“This is the time of fulfillment. The kingdom of God is at hand. Repent, and believe in the gospel.”
Jesus speaks these words as He begins his public ministry in Galilee. They are the first words He speaks in the Gospel According to Mark.
The Word has power and life. The time of fulfillment is now. The preparations by the Father, the hopes of Israel and all humanity, the time of healing and peace have come. Jesus will bring all to fulfillment. He proclaims the Kingdom of God. In the Kingdom of God, God reigns supreme. His Kingship over all creation will be acknowledged by Jesus and all who follow Him.
The gospel which Jesus preaches will proclaim this Kingdom, manifest the Kingdom, witness to the Kingdom and invite all to enter the Kingdom. The time (now) is a time of great joy as we renew our faith in Christ Jesus and experience, ever new, the blessings he pours out on us. The call to repentance is the call for renewal.
To turn our eyes back to God, to acknowledge Him as our King and to walk with Jesus on the Way of life. Jesus’ words also set the stage and the course of all that follows in the gospel. We see the first manifestation of this in the passage that follows.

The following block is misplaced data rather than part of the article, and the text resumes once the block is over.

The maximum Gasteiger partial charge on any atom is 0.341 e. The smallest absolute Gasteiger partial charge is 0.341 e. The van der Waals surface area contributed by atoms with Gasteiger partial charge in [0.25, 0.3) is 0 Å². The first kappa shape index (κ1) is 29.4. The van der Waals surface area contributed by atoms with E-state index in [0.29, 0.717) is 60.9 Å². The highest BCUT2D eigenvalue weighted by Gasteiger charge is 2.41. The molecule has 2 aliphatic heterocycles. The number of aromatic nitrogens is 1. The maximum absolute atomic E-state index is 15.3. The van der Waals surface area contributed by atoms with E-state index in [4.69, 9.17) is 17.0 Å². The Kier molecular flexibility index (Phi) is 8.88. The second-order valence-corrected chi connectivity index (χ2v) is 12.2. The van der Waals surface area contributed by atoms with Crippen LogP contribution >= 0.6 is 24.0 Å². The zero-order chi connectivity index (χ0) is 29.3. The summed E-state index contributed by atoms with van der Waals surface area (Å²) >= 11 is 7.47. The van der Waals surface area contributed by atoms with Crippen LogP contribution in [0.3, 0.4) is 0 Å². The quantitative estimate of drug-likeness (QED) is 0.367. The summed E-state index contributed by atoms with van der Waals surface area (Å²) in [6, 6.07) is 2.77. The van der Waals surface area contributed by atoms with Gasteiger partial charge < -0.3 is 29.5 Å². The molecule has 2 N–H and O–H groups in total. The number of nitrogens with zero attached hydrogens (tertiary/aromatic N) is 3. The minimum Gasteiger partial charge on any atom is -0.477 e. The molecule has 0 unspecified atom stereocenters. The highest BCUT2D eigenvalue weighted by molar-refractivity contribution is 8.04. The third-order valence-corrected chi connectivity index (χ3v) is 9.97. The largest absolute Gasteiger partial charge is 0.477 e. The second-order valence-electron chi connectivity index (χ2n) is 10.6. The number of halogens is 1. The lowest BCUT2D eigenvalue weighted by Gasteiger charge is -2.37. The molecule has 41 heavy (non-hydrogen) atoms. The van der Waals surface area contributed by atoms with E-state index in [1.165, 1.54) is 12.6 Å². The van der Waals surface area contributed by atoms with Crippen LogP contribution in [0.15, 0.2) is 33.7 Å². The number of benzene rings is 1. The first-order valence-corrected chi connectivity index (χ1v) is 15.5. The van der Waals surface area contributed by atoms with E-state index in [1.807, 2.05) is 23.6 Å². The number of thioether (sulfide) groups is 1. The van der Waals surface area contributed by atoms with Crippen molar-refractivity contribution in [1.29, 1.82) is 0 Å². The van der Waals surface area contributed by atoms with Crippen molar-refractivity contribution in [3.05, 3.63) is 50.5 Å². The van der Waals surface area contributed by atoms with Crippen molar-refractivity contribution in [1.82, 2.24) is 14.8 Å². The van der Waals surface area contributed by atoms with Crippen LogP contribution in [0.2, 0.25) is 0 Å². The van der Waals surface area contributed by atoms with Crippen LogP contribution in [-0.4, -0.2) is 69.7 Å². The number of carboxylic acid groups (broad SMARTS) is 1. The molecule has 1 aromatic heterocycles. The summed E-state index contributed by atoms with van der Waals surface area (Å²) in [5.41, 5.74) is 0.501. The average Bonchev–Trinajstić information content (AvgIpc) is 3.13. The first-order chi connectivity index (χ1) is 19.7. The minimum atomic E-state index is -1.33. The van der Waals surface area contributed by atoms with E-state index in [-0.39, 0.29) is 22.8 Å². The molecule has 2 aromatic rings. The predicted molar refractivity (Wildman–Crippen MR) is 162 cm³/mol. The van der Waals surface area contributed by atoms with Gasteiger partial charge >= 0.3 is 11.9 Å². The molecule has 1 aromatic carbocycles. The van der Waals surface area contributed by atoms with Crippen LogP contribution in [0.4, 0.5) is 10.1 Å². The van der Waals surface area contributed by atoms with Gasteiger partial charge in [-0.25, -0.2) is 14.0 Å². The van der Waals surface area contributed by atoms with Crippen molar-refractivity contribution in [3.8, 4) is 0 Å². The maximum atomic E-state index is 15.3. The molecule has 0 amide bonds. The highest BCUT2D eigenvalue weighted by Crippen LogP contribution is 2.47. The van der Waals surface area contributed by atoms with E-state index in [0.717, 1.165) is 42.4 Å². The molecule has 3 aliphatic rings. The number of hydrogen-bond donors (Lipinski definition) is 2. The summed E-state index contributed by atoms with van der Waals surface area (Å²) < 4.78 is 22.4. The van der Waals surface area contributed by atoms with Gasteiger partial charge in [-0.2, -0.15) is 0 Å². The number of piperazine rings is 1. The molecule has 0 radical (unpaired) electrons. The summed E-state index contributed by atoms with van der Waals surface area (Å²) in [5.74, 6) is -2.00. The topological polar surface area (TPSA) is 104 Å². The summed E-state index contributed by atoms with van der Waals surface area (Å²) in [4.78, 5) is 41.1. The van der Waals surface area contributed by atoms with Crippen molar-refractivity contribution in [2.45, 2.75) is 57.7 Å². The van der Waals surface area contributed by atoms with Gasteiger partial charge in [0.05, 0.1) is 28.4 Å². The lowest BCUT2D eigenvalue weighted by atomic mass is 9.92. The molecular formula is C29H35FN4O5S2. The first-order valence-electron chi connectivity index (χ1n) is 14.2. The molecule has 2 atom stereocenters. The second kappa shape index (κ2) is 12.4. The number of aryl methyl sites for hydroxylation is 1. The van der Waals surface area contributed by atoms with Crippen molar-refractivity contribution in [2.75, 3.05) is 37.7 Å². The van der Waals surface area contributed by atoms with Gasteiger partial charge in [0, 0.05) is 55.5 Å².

The call of the first four disciples, who will later be named apostles, is the first response to the invitation. Jesus says to them “come follow me.” They leave everything to follow Him. This response is one of faith. They trust Jesus, they believe in Him and they allow Him to lead them on the path of life. Jesus invites them to fellowship and communion and they accept. On the road ahead, they will learn from Jesus – who He is, what He says and how He acts. As this happens, their relationship with Him and each other is deepened, fortified and nourished.
Today, the Third Sunday in Ordinary Time, has been designated “Word of God Sunday.” Pope Francis established this observance four years ago. It highlights the importance of the Scriptures as the Word of God in the life of the Church. In the Gospel account today, we hear Jesus speak. He still speaks to us. The Scriptures help us hear His voice, not with our ears, but with our minds and hearts.
The Second Vatican Council in its Dogmatic Constitution on Divine Revelation, Dei Verbum, opens with a quotation from Sacred Scripture itself which beautifully captures the purpose of divine revelation.
The quote comes from the First Letter of Saint John and reads, “We announce to you the eternal life which dwelt with the Father and was made visible to us. What we have seen and heard we announce to you, so that you may have fellowship with us and our common fellowship be with the Father and His Son Jesus Christ.” (I John 1:2-3)
God, through Christ Jesus, invites everyone to the communion of life with Him and each other. The Scriptures help us to hear this invitation and to respond.
Saint Jerome in the 4th century wrote of the importance of the Scriptures. In one of his writings, Jerome offers a short statement which sums up his thoughts, “ignorance of Scripture is ignorance of Christ.”
In order for us to hear the invitation and to respond we have to listen to the One offering the gift and to learn from Him how to respond. He uses the Scriptures to voice that call and to show the Way.